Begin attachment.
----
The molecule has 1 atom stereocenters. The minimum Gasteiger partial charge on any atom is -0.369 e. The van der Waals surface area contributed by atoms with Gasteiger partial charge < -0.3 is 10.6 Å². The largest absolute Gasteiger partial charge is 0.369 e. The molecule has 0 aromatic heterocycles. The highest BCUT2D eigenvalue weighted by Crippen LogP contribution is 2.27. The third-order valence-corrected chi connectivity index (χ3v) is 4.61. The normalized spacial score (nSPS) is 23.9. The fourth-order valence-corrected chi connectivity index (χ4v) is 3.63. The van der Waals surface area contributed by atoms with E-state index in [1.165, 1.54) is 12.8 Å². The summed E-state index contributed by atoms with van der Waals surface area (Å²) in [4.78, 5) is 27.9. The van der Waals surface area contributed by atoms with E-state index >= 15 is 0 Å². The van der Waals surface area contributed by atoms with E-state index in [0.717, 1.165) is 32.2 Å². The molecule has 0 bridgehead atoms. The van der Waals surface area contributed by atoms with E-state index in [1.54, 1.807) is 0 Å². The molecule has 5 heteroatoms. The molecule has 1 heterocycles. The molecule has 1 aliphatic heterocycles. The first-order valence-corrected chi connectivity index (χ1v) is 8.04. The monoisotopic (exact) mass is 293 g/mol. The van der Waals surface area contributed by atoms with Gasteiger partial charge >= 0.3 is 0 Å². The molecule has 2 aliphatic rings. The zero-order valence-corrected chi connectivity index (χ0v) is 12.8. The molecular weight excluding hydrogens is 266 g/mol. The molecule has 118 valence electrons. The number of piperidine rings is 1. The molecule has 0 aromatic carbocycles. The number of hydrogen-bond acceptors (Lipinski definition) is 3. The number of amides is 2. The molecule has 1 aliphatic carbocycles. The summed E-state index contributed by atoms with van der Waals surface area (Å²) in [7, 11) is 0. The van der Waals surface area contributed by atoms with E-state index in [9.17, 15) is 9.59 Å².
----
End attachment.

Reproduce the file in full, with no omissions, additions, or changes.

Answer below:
The molecule has 1 atom stereocenters. The minimum Gasteiger partial charge on any atom is -0.369 e. The van der Waals surface area contributed by atoms with Gasteiger partial charge < -0.3 is 10.6 Å². The largest absolute Gasteiger partial charge is 0.369 e. The molecule has 0 aromatic heterocycles. The highest BCUT2D eigenvalue weighted by Crippen LogP contribution is 2.27. The third-order valence-corrected chi connectivity index (χ3v) is 4.61. The normalized spacial score (nSPS) is 23.9. The fourth-order valence-corrected chi connectivity index (χ4v) is 3.63. The van der Waals surface area contributed by atoms with E-state index in [1.165, 1.54) is 12.8 Å². The summed E-state index contributed by atoms with van der Waals surface area (Å²) in [4.78, 5) is 27.9. The van der Waals surface area contributed by atoms with E-state index >= 15 is 0 Å². The van der Waals surface area contributed by atoms with E-state index in [0.717, 1.165) is 32.2 Å². The molecule has 0 bridgehead atoms. The van der Waals surface area contributed by atoms with E-state index in [1.54, 1.807) is 0 Å². The molecule has 5 heteroatoms. The molecule has 1 heterocycles. The molecule has 1 aliphatic heterocycles. The first-order valence-corrected chi connectivity index (χ1v) is 8.04. The monoisotopic (exact) mass is 293 g/mol. The van der Waals surface area contributed by atoms with Gasteiger partial charge >= 0.3 is 0 Å². The molecule has 2 aliphatic rings. The zero-order valence-corrected chi connectivity index (χ0v) is 12.8. The molecular weight excluding hydrogens is 266 g/mol. The molecule has 118 valence electrons. The number of piperidine rings is 1. The molecule has 0 aromatic carbocycles. The number of hydrogen-bond acceptors (Lipinski definition) is 3. The number of amides is 2. The molecule has 1 aliphatic carbocycles. The summed E-state index contributed by atoms with van der Waals surface area (Å²) in [7, 11) is 0. The van der Waals surface area contributed by atoms with E-state index in [9.17, 15) is 9.59 Å².